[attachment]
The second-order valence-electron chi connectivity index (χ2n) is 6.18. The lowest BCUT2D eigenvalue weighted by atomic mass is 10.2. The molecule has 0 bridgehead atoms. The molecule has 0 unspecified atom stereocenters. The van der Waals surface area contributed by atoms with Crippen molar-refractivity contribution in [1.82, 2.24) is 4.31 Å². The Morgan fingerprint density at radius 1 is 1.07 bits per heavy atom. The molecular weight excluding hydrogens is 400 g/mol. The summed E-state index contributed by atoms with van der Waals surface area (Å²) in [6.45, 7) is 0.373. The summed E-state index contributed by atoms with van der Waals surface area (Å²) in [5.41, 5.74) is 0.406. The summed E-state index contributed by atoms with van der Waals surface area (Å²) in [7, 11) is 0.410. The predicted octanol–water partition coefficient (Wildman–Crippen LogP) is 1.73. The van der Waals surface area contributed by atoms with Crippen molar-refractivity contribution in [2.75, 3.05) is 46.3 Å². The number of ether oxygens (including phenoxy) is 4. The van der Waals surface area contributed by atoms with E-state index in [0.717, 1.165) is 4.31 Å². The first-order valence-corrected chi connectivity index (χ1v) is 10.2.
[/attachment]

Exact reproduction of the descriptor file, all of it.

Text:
The second-order valence-electron chi connectivity index (χ2n) is 6.18. The lowest BCUT2D eigenvalue weighted by atomic mass is 10.2. The molecule has 0 bridgehead atoms. The molecule has 0 unspecified atom stereocenters. The van der Waals surface area contributed by atoms with Crippen molar-refractivity contribution in [1.82, 2.24) is 4.31 Å². The Morgan fingerprint density at radius 1 is 1.07 bits per heavy atom. The molecular weight excluding hydrogens is 400 g/mol. The summed E-state index contributed by atoms with van der Waals surface area (Å²) in [6.45, 7) is 0.373. The summed E-state index contributed by atoms with van der Waals surface area (Å²) in [5.41, 5.74) is 0.406. The summed E-state index contributed by atoms with van der Waals surface area (Å²) in [7, 11) is 0.410. The predicted octanol–water partition coefficient (Wildman–Crippen LogP) is 1.73. The van der Waals surface area contributed by atoms with Crippen molar-refractivity contribution in [2.75, 3.05) is 46.3 Å². The number of ether oxygens (including phenoxy) is 4. The van der Waals surface area contributed by atoms with E-state index in [0.717, 1.165) is 4.31 Å². The first-order valence-corrected chi connectivity index (χ1v) is 10.2.